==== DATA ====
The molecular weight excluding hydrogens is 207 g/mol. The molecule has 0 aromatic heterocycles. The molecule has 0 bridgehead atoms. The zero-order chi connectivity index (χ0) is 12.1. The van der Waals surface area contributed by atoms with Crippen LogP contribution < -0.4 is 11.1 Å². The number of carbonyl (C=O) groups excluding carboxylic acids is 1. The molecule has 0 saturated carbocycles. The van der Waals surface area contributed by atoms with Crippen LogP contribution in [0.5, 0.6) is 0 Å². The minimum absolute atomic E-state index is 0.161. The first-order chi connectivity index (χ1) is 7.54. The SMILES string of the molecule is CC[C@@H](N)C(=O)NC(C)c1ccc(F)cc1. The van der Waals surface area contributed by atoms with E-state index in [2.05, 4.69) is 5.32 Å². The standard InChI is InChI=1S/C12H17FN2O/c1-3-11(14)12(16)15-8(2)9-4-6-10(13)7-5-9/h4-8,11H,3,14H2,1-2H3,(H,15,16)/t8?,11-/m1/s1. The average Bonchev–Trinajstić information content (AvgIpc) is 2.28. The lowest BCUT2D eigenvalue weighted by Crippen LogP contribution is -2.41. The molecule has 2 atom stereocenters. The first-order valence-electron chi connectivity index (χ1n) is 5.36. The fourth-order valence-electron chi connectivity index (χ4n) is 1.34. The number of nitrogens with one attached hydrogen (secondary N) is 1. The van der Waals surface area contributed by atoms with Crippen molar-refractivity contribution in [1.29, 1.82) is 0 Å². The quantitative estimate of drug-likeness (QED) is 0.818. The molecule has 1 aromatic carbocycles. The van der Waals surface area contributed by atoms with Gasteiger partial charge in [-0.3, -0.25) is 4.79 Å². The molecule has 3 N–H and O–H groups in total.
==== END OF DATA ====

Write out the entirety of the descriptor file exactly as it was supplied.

The molecular weight excluding hydrogens is 207 g/mol. The molecule has 0 aromatic heterocycles. The molecule has 0 bridgehead atoms. The zero-order chi connectivity index (χ0) is 12.1. The van der Waals surface area contributed by atoms with Crippen LogP contribution < -0.4 is 11.1 Å². The number of carbonyl (C=O) groups excluding carboxylic acids is 1. The molecule has 0 saturated carbocycles. The van der Waals surface area contributed by atoms with Crippen LogP contribution in [0.5, 0.6) is 0 Å². The minimum absolute atomic E-state index is 0.161. The first-order chi connectivity index (χ1) is 7.54. The SMILES string of the molecule is CC[C@@H](N)C(=O)NC(C)c1ccc(F)cc1. The van der Waals surface area contributed by atoms with E-state index in [2.05, 4.69) is 5.32 Å². The standard InChI is InChI=1S/C12H17FN2O/c1-3-11(14)12(16)15-8(2)9-4-6-10(13)7-5-9/h4-8,11H,3,14H2,1-2H3,(H,15,16)/t8?,11-/m1/s1. The average Bonchev–Trinajstić information content (AvgIpc) is 2.28. The lowest BCUT2D eigenvalue weighted by Crippen LogP contribution is -2.41. The molecule has 2 atom stereocenters. The first-order valence-electron chi connectivity index (χ1n) is 5.36. The fourth-order valence-electron chi connectivity index (χ4n) is 1.34. The number of nitrogens with one attached hydrogen (secondary N) is 1. The van der Waals surface area contributed by atoms with Crippen molar-refractivity contribution in [1.29, 1.82) is 0 Å². The quantitative estimate of drug-likeness (QED) is 0.818. The molecule has 1 aromatic carbocycles. The van der Waals surface area contributed by atoms with Gasteiger partial charge in [-0.3, -0.25) is 4.79 Å². The molecule has 3 N–H and O–H groups in total.